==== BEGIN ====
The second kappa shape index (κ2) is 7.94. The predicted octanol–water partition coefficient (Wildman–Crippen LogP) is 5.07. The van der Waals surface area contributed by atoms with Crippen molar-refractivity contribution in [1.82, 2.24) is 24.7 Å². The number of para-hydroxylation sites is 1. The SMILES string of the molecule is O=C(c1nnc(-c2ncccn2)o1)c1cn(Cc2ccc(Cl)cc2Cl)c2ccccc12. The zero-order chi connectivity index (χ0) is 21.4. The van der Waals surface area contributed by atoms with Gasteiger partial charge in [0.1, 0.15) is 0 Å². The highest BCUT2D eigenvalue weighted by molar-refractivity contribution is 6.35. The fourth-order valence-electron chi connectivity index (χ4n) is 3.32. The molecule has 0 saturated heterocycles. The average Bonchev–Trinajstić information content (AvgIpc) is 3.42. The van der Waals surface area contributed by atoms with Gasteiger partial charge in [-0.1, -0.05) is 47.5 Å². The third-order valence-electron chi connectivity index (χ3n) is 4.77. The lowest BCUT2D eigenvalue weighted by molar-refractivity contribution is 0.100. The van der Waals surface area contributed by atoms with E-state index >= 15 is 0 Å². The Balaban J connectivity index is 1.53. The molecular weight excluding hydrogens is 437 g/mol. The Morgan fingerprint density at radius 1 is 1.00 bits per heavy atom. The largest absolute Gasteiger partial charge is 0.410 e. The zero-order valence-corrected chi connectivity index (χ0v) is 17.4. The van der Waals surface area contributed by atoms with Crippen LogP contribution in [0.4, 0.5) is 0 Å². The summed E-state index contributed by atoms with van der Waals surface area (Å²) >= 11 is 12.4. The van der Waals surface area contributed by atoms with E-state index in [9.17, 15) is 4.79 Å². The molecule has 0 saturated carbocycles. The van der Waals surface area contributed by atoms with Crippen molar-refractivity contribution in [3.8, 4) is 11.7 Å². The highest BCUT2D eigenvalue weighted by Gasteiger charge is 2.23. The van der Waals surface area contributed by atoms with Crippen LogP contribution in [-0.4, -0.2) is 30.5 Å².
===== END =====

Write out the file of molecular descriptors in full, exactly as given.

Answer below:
The second kappa shape index (κ2) is 7.94. The predicted octanol–water partition coefficient (Wildman–Crippen LogP) is 5.07. The van der Waals surface area contributed by atoms with Crippen molar-refractivity contribution in [1.82, 2.24) is 24.7 Å². The number of para-hydroxylation sites is 1. The SMILES string of the molecule is O=C(c1nnc(-c2ncccn2)o1)c1cn(Cc2ccc(Cl)cc2Cl)c2ccccc12. The zero-order chi connectivity index (χ0) is 21.4. The van der Waals surface area contributed by atoms with Gasteiger partial charge in [0.1, 0.15) is 0 Å². The highest BCUT2D eigenvalue weighted by molar-refractivity contribution is 6.35. The fourth-order valence-electron chi connectivity index (χ4n) is 3.32. The molecule has 0 saturated heterocycles. The average Bonchev–Trinajstić information content (AvgIpc) is 3.42. The van der Waals surface area contributed by atoms with Gasteiger partial charge in [-0.1, -0.05) is 47.5 Å². The third-order valence-electron chi connectivity index (χ3n) is 4.77. The lowest BCUT2D eigenvalue weighted by molar-refractivity contribution is 0.100. The van der Waals surface area contributed by atoms with E-state index >= 15 is 0 Å². The Balaban J connectivity index is 1.53. The molecular weight excluding hydrogens is 437 g/mol. The Morgan fingerprint density at radius 1 is 1.00 bits per heavy atom. The largest absolute Gasteiger partial charge is 0.410 e. The zero-order valence-corrected chi connectivity index (χ0v) is 17.4. The van der Waals surface area contributed by atoms with Crippen LogP contribution in [0.4, 0.5) is 0 Å². The summed E-state index contributed by atoms with van der Waals surface area (Å²) >= 11 is 12.4. The van der Waals surface area contributed by atoms with E-state index in [9.17, 15) is 4.79 Å². The molecule has 0 saturated carbocycles. The van der Waals surface area contributed by atoms with Crippen molar-refractivity contribution in [3.8, 4) is 11.7 Å². The highest BCUT2D eigenvalue weighted by Gasteiger charge is 2.23. The van der Waals surface area contributed by atoms with Crippen LogP contribution in [-0.4, -0.2) is 30.5 Å².